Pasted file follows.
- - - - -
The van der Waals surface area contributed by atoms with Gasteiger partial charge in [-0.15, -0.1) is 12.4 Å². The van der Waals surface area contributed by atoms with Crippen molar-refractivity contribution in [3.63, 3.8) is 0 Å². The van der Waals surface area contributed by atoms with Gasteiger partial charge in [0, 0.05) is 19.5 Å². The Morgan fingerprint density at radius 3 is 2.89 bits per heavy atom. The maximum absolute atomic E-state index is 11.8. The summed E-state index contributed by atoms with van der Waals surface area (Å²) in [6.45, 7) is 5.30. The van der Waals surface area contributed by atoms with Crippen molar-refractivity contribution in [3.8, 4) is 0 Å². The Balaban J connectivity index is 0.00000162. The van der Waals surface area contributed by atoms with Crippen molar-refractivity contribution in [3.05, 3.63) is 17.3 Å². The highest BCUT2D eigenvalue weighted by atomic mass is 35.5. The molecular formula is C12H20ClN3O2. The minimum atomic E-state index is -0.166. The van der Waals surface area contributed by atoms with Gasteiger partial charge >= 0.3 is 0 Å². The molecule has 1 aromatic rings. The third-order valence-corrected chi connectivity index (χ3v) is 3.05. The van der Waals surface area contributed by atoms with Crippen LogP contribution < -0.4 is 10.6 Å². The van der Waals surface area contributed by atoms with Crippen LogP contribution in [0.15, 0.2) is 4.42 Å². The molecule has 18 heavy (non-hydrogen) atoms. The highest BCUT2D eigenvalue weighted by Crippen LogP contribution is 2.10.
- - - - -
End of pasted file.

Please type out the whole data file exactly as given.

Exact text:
The van der Waals surface area contributed by atoms with Gasteiger partial charge in [-0.15, -0.1) is 12.4 Å². The van der Waals surface area contributed by atoms with Crippen molar-refractivity contribution in [3.63, 3.8) is 0 Å². The van der Waals surface area contributed by atoms with Gasteiger partial charge in [0, 0.05) is 19.5 Å². The Morgan fingerprint density at radius 3 is 2.89 bits per heavy atom. The maximum absolute atomic E-state index is 11.8. The summed E-state index contributed by atoms with van der Waals surface area (Å²) in [6.45, 7) is 5.30. The van der Waals surface area contributed by atoms with Crippen molar-refractivity contribution in [3.8, 4) is 0 Å². The Balaban J connectivity index is 0.00000162. The van der Waals surface area contributed by atoms with Crippen molar-refractivity contribution in [3.05, 3.63) is 17.3 Å². The highest BCUT2D eigenvalue weighted by atomic mass is 35.5. The molecular formula is C12H20ClN3O2. The minimum atomic E-state index is -0.166. The van der Waals surface area contributed by atoms with Gasteiger partial charge >= 0.3 is 0 Å². The molecule has 1 aromatic rings. The third-order valence-corrected chi connectivity index (χ3v) is 3.05. The van der Waals surface area contributed by atoms with Crippen LogP contribution < -0.4 is 10.6 Å². The van der Waals surface area contributed by atoms with Crippen LogP contribution in [0.15, 0.2) is 4.42 Å². The molecule has 18 heavy (non-hydrogen) atoms. The highest BCUT2D eigenvalue weighted by Crippen LogP contribution is 2.10.